Too much cash can be a good thing

Warren Buffett’s Berkshire Hathaway is invested in a lot of cash and cash equivalents, about $122 billion in August 2019.

Most investment managers cannot afford to wait to invest in stocks when the market is rising, as missing out on gains upsets investors. A decision to delay investing cash can be a career-ending move if the market keeps rising.

Is Buffett holding too much cash?

Warren Buffet is arguably the most successful investor in modern times. His investment vehicle called Berkshire Hathaway is managed by Buffett with Charlie Munger and others. That company is now worth $533 billion. The largest investment in Berkshire’s diversified portfolio is US Government Treasury bills and similar cash equivalents, now worth about $128 billion.

Here is what Warren says about holding cash in a special letter to shareholders:

 “Next up is cash. At a healthy business, cash is sometimes thought of as something to be minimized – as an unproductive asset that acts as a drag on such markers as return on equity. Cash, though, is to a business as oxygen is to an individual: never thought about when it is present, the only thing in mind when it is absent.

American business provided a case study of that in 2008. In September of that year, many long-prosperous companies suddenly wondered whether their checks would bounce in the days ahead. Overnight, their financial oxygen disappeared.

At Berkshire, our “breathing” went uninterrupted. Indeed, in a three-week period spanning late September and early October, we supplied $15.6 billion of fresh money to American businesses.

We could do that because we always maintain at least $20 billion – and usually far more – in cash equivalents. And by that we mean U.S. Treasury bills, not other substitutes for cash that are claimed to deliver liquidity and actually do so, except when it is truly needed. When bills come due, only cash is legal tender. Don’t leave home without it.”

But the decision to hold so much cash is hurting performance. Berkshire is on pace to have its worst year in a decade while the S&P 500 is up 20 percent.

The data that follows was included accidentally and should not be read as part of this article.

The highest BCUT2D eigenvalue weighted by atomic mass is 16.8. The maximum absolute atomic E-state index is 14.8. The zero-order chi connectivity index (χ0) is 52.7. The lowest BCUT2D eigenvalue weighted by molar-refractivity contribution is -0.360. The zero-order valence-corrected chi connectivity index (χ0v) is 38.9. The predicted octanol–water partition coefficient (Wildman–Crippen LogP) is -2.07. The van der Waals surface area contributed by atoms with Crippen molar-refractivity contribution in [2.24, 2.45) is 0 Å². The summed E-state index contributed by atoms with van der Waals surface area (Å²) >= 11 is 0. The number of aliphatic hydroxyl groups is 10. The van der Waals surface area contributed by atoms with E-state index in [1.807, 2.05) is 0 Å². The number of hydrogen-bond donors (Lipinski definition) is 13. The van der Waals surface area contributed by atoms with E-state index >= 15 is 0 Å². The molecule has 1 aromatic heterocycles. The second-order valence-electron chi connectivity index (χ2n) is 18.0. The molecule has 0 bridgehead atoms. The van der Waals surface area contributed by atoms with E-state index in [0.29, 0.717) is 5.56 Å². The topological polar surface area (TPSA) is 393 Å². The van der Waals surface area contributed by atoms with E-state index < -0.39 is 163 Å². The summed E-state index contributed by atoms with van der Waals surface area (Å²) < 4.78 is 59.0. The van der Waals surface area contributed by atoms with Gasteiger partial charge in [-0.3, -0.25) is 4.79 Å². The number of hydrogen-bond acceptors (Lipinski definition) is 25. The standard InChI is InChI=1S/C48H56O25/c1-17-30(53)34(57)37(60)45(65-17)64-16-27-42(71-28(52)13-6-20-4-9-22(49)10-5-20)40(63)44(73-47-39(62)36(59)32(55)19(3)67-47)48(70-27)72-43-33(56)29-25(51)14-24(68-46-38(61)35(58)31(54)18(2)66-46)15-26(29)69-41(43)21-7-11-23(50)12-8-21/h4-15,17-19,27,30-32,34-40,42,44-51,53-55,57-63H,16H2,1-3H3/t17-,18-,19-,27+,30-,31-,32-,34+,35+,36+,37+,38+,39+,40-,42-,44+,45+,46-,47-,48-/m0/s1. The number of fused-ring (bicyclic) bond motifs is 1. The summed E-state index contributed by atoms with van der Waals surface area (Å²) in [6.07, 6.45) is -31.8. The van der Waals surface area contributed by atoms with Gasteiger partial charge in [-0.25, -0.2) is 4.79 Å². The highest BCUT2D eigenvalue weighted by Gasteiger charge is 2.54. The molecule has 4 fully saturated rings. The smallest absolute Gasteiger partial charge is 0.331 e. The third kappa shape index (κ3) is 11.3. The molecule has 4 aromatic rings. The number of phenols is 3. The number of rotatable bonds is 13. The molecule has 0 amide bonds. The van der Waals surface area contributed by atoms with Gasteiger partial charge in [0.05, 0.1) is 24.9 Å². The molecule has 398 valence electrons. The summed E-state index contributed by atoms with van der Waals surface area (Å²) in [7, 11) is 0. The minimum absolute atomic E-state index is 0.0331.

Buffett must have a good reason for sitting on his hands. Or perhaps he’s slowing down as he’s going to be 90 years of age next August.

It’s likely that advanced age isn’t the only reason for hesitation. Another factor could be Buffett’s formative years as a young student attending Columbia business school where “the father of value investing”, Ben Graham, taught. Graham’s approach was outlined in his lectures and his book, “The Intelligent Investor” originally published in 1949. This book is considered to be the definitive book on value investing.  For an earlier book, called “Security Analysis” (published in 1934) Graham teamed up with another professor who taught Buffett, David Dodd.

Warren Buffett said, “Together, the book and the men changed my life.”

Ben Graham in 1955. Source: Wikipedia

According to Seth Klarman, in the preface to the sixth edition, value investing is “the practice of purchasing securities or assets for less than they are worth—the proverbial dollar for fifty cents.” According to Graham and Dodd, this method produces a “margin of safety” that will provide a cushion for bad decisions, bad luck or a stock market crash.

Today, US stock market prices are so elevated that there are very few attractive opportunities for investing at 50 cents on the dollar, and therefore no “margin of safety”.  So, Buffett will wait patiently with his pile of cash until he sees a great company at a price that meets his criteria.

When that time comes, his cash will be put to work very profitably.

 

Hilliard MacBeth

 

-PDF version of this post-

 

The opinions expressed in this report are the opinions of the author and readers should not assume they reflect the opinions or recommendations of Richardson GMP Limited or its affiliates. Assumptions, opinions and estimates constitute the author's judgment as of the date of this material and are subject to change without notice. We do not warrant the completeness or accuracy of this material, and it should not be relied upon as such. Before acting on any recommendation, you should consider whether it is suitable for your particular circumstances and, if necessary, seek professional advice. Past performance is not indicative of future results. The comments contained herein are general in nature and are not intended to be, nor should be construed to be, legal or tax advice to any particular individual. Accordingly, individuals should consult their own legal or tax advisors for advice with respect to the tax consequences to them, having regard to their own particular circumstances.. Richardson GMP Limited is a member of Canadian Investor Protection Fund. Richardson is a trade-mark of James Richardson & Sons, Limited. GMP is a registered trade-mark of GMP Securities L.P. Both used under license by Richardson GMP Limited.